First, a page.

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Study: Fewer Parents Can Pay For College

Study: Fewer Parents Can Pay For College

Rising costs and a slowing economy have resulted in fewer families being able to afford a college education in recent years.  That's according to a new study from Sallie Mae.  The survey, entitled How America Pays for College, shows that parents are now only contributing 27% toward total college costs, down from 37% in 2010.  In addition, grants and scholarships are now the most common methods of college funding, accounting for 30% of college costs, while student borrowing is also up.  Student loans now account for 18% of college costs on average, up from 14% in 2009. 

The recession and its slow recovery bear the brunt of the blame for families having less to spend on higher education, but that's not the only factor.  "We have seen, both here in Texas and across the country, increases in tuition and fees, so the bill for going to college has increased," says Dominic Chavez, spokesman for the Texas Higher Education Coordinating Board.  He tells KTRH that, despite those increases, Texas is still more affordable for a college education than many other states.  "You can expect, with just tuition and fees alone, somewhere in the ballpark of about $8,000 per year for a typical public university, and for a community college about $3,000 to $4,000," he says.  Texas is actually among the cheapest states in the country for the cost of community college.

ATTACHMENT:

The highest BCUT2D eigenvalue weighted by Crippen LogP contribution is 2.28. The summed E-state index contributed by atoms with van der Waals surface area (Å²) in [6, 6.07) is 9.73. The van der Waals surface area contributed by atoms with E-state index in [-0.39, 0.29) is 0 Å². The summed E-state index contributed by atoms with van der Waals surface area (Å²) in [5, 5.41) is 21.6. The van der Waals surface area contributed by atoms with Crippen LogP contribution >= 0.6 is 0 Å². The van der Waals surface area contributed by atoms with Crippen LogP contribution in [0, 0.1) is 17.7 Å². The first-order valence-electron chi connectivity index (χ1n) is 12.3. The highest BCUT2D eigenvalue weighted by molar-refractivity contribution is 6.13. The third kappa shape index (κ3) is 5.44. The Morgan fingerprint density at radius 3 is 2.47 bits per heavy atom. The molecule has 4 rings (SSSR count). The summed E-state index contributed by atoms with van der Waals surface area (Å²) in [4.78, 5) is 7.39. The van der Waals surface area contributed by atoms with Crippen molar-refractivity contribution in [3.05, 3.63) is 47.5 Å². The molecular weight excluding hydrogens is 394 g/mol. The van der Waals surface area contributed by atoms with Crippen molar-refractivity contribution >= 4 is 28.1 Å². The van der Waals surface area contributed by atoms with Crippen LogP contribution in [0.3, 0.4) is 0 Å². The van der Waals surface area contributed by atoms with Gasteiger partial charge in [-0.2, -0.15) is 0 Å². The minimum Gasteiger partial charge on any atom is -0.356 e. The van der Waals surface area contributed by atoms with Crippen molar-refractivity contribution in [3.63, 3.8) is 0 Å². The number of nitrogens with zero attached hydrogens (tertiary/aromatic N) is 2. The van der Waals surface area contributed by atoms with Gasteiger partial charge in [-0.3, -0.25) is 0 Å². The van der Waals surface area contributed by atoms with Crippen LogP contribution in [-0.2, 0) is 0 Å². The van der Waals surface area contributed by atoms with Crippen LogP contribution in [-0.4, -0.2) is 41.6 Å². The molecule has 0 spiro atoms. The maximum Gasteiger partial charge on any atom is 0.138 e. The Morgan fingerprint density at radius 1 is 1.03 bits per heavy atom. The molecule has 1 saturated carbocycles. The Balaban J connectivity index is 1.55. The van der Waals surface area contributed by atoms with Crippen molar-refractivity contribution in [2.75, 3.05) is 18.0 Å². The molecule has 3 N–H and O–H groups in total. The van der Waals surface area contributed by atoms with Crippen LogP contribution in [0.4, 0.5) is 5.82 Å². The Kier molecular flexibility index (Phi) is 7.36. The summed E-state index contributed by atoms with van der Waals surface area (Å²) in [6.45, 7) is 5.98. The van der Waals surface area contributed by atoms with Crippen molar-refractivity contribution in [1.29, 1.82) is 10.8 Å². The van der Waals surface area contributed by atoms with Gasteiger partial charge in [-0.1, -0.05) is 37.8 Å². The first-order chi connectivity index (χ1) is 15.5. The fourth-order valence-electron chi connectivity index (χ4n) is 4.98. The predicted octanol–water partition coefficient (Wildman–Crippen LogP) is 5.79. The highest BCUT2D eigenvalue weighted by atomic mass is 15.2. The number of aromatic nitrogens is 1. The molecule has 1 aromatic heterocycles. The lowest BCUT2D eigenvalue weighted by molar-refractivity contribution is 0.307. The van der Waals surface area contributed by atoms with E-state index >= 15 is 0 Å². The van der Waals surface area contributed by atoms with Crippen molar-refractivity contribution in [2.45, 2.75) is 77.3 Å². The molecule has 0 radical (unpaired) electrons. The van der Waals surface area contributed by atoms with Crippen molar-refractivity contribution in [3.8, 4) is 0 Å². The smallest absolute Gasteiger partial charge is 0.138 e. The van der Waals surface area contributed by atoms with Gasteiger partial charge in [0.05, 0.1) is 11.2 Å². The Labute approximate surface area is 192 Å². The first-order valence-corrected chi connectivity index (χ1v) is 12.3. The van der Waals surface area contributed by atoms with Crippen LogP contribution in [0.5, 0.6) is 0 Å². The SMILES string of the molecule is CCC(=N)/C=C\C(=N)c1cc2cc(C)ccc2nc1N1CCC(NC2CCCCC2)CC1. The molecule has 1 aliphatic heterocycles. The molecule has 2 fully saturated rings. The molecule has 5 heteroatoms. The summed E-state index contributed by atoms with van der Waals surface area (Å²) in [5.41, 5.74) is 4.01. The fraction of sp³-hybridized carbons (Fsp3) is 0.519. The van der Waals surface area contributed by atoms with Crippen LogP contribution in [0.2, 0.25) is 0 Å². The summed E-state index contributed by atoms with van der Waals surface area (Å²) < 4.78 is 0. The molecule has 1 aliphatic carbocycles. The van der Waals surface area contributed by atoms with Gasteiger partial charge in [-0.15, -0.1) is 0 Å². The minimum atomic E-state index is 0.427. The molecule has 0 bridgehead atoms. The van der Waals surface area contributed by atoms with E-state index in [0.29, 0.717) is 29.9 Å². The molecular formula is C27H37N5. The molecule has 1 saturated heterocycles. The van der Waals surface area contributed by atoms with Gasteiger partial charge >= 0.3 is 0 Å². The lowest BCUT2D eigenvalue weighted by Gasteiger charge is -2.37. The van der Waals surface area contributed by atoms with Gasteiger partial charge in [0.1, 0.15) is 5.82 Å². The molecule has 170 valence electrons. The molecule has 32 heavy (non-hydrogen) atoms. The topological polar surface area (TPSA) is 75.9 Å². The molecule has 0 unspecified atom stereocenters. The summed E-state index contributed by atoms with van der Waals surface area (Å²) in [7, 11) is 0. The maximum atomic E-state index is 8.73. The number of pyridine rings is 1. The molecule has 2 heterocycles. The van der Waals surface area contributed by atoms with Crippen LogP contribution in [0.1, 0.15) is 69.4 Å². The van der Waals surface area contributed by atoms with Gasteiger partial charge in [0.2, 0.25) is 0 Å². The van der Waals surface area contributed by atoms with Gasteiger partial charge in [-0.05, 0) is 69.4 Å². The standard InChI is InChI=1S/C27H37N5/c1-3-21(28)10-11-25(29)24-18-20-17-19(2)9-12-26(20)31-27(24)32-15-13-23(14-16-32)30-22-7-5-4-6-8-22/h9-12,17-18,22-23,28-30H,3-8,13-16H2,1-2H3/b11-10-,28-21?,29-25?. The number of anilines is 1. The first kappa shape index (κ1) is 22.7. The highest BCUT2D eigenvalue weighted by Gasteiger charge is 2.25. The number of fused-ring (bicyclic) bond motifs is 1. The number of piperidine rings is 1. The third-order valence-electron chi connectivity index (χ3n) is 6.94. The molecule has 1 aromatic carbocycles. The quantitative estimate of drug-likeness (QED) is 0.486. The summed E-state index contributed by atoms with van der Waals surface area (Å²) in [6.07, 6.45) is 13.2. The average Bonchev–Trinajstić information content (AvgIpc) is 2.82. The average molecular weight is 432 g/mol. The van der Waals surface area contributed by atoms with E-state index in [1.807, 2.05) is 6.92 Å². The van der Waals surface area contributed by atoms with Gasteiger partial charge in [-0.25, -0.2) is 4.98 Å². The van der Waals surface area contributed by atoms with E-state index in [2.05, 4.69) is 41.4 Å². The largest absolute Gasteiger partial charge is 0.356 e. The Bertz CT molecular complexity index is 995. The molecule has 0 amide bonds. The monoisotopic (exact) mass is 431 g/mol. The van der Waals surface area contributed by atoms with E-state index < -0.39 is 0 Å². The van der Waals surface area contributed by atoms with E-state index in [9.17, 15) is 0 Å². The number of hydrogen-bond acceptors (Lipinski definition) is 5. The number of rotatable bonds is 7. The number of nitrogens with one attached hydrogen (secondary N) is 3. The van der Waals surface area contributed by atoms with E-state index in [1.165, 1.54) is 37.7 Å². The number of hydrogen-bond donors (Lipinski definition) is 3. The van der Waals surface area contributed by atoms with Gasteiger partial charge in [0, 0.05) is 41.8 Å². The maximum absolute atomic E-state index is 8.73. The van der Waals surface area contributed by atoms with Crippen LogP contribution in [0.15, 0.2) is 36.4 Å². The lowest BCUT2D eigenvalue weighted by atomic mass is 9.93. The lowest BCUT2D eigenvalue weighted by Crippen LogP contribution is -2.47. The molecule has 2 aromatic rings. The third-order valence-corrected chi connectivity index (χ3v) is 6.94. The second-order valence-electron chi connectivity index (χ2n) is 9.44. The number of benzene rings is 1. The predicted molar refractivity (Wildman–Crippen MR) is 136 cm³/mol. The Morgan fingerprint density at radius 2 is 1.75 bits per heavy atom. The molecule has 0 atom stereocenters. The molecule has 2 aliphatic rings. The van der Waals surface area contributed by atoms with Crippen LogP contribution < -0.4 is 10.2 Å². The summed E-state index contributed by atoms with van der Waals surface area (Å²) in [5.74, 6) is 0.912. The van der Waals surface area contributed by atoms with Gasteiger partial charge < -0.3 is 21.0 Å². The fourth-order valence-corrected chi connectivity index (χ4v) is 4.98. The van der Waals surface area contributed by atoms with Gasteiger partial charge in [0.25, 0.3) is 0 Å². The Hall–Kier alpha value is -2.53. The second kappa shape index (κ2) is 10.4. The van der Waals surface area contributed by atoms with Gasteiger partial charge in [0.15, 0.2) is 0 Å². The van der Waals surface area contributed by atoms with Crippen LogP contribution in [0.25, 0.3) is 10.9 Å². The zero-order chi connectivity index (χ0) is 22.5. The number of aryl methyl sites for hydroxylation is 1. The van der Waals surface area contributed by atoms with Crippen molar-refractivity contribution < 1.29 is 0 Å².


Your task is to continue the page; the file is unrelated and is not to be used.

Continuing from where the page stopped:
As education costs go up, Chavez says there are things students and families can do to minimize how much they have to spend.  "By making sure they only take those courses that are required, and they get in and out of college as quickly as possible, that can reduce debt load for the student over time."  Nevertheless, he still argues that for most students, the overall cost of a college education is worth it.  "Over the long term, the lifetime earnings that student are going to reap because of their post-secondary education, will more than outweigh the debt that they take on in the short or mid-term," he says.

 

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